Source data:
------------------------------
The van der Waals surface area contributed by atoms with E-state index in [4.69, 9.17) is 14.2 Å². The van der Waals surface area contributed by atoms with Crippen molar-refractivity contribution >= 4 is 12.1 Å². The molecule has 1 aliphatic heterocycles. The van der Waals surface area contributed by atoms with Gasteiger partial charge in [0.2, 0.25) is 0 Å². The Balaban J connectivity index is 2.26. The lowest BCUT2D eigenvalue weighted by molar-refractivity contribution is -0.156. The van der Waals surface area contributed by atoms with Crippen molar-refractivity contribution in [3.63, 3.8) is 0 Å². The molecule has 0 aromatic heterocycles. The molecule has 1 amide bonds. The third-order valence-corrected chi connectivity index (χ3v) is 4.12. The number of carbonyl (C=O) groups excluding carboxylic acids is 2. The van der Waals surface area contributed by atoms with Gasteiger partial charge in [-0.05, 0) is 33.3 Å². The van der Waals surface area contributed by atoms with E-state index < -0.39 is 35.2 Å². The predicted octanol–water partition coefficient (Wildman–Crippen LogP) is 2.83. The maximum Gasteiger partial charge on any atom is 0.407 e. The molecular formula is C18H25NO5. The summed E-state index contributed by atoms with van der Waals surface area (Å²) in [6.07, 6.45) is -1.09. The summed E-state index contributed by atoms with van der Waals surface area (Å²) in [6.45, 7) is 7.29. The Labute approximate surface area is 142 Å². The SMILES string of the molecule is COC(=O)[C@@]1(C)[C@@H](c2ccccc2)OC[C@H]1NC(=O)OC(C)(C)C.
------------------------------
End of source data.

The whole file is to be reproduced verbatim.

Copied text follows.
The van der Waals surface area contributed by atoms with E-state index in [4.69, 9.17) is 14.2 Å². The van der Waals surface area contributed by atoms with Crippen molar-refractivity contribution >= 4 is 12.1 Å². The molecule has 1 aliphatic heterocycles. The van der Waals surface area contributed by atoms with Gasteiger partial charge in [0.2, 0.25) is 0 Å². The Balaban J connectivity index is 2.26. The lowest BCUT2D eigenvalue weighted by molar-refractivity contribution is -0.156. The van der Waals surface area contributed by atoms with Crippen molar-refractivity contribution in [3.63, 3.8) is 0 Å². The molecule has 0 aromatic heterocycles. The molecule has 1 amide bonds. The third-order valence-corrected chi connectivity index (χ3v) is 4.12. The number of carbonyl (C=O) groups excluding carboxylic acids is 2. The van der Waals surface area contributed by atoms with Gasteiger partial charge in [-0.05, 0) is 33.3 Å². The van der Waals surface area contributed by atoms with E-state index < -0.39 is 35.2 Å². The predicted octanol–water partition coefficient (Wildman–Crippen LogP) is 2.83. The maximum Gasteiger partial charge on any atom is 0.407 e. The molecular formula is C18H25NO5. The summed E-state index contributed by atoms with van der Waals surface area (Å²) in [6.07, 6.45) is -1.09. The summed E-state index contributed by atoms with van der Waals surface area (Å²) in [6.45, 7) is 7.29. The Labute approximate surface area is 142 Å². The SMILES string of the molecule is COC(=O)[C@@]1(C)[C@@H](c2ccccc2)OC[C@H]1NC(=O)OC(C)(C)C.